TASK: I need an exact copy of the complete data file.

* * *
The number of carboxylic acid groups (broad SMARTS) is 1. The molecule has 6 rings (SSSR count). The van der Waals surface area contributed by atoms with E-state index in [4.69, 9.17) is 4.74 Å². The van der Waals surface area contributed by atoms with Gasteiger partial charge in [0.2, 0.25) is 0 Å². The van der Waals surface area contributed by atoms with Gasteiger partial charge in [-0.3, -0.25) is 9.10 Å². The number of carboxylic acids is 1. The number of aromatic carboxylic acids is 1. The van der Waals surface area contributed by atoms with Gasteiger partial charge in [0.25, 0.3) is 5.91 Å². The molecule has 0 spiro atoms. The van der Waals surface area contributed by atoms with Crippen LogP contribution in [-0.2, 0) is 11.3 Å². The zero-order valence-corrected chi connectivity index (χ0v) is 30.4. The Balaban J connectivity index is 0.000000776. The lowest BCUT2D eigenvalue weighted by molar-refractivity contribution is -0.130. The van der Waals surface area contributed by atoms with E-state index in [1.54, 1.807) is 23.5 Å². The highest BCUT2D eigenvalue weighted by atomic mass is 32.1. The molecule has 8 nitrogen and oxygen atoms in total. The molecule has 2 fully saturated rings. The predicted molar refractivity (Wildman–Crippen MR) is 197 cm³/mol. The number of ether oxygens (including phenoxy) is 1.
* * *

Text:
The number of carboxylic acid groups (broad SMARTS) is 1. The molecule has 6 rings (SSSR count). The van der Waals surface area contributed by atoms with E-state index in [4.69, 9.17) is 4.74 Å². The van der Waals surface area contributed by atoms with Gasteiger partial charge in [0.2, 0.25) is 0 Å². The van der Waals surface area contributed by atoms with Gasteiger partial charge in [-0.3, -0.25) is 9.10 Å². The number of carboxylic acids is 1. The number of aromatic carboxylic acids is 1. The van der Waals surface area contributed by atoms with Gasteiger partial charge in [0.25, 0.3) is 5.91 Å². The molecule has 0 spiro atoms. The van der Waals surface area contributed by atoms with Crippen LogP contribution in [-0.2, 0) is 11.3 Å². The zero-order valence-corrected chi connectivity index (χ0v) is 30.4. The Balaban J connectivity index is 0.000000776. The lowest BCUT2D eigenvalue weighted by molar-refractivity contribution is -0.130. The van der Waals surface area contributed by atoms with E-state index in [1.54, 1.807) is 23.5 Å². The highest BCUT2D eigenvalue weighted by atomic mass is 32.1. The molecule has 8 nitrogen and oxygen atoms in total. The molecule has 2 fully saturated rings. The predicted molar refractivity (Wildman–Crippen MR) is 197 cm³/mol. The number of ether oxygens (including phenoxy) is 1.